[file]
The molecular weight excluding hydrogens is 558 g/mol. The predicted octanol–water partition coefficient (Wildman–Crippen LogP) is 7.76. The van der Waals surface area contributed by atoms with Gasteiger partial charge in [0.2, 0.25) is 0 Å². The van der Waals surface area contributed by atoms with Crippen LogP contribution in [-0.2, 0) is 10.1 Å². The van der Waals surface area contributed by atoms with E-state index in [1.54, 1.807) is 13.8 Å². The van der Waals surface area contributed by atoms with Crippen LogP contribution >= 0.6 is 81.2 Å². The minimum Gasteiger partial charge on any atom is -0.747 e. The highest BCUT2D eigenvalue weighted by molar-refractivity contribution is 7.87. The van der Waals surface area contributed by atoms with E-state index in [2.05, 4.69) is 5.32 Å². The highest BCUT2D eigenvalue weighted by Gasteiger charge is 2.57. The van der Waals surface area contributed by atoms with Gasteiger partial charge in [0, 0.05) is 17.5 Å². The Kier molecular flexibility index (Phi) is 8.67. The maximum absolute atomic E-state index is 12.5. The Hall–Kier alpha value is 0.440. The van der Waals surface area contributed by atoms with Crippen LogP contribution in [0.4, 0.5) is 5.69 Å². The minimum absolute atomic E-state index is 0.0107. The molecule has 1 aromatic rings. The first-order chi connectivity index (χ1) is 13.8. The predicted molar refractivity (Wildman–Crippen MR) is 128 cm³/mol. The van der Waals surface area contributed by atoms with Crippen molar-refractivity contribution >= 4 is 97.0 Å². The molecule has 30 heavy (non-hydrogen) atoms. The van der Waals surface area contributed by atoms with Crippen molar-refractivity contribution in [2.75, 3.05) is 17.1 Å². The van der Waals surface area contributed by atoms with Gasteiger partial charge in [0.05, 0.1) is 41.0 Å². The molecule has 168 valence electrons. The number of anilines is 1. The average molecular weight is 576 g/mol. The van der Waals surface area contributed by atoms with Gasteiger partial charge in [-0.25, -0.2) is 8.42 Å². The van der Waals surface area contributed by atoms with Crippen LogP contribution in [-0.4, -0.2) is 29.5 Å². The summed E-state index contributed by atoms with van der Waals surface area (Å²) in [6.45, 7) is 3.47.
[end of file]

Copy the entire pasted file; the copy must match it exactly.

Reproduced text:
The molecular weight excluding hydrogens is 558 g/mol. The predicted octanol–water partition coefficient (Wildman–Crippen LogP) is 7.76. The van der Waals surface area contributed by atoms with Gasteiger partial charge in [0.2, 0.25) is 0 Å². The van der Waals surface area contributed by atoms with Crippen LogP contribution in [-0.2, 0) is 10.1 Å². The van der Waals surface area contributed by atoms with E-state index in [1.54, 1.807) is 13.8 Å². The van der Waals surface area contributed by atoms with Crippen LogP contribution >= 0.6 is 81.2 Å². The minimum Gasteiger partial charge on any atom is -0.747 e. The highest BCUT2D eigenvalue weighted by molar-refractivity contribution is 7.87. The van der Waals surface area contributed by atoms with E-state index in [2.05, 4.69) is 5.32 Å². The highest BCUT2D eigenvalue weighted by Gasteiger charge is 2.57. The van der Waals surface area contributed by atoms with Gasteiger partial charge in [0, 0.05) is 17.5 Å². The Kier molecular flexibility index (Phi) is 8.67. The maximum absolute atomic E-state index is 12.5. The Hall–Kier alpha value is 0.440. The van der Waals surface area contributed by atoms with Crippen LogP contribution in [0.4, 0.5) is 5.69 Å². The minimum absolute atomic E-state index is 0.0107. The molecule has 1 aromatic rings. The first-order chi connectivity index (χ1) is 13.8. The predicted molar refractivity (Wildman–Crippen MR) is 128 cm³/mol. The van der Waals surface area contributed by atoms with Crippen molar-refractivity contribution >= 4 is 97.0 Å². The molecule has 30 heavy (non-hydrogen) atoms. The van der Waals surface area contributed by atoms with Crippen molar-refractivity contribution in [2.75, 3.05) is 17.1 Å². The van der Waals surface area contributed by atoms with Gasteiger partial charge in [0.05, 0.1) is 41.0 Å². The molecule has 168 valence electrons. The number of anilines is 1. The average molecular weight is 576 g/mol. The van der Waals surface area contributed by atoms with Gasteiger partial charge in [-0.25, -0.2) is 8.42 Å². The van der Waals surface area contributed by atoms with Crippen LogP contribution in [-0.4, -0.2) is 29.5 Å². The summed E-state index contributed by atoms with van der Waals surface area (Å²) in [6.45, 7) is 3.47.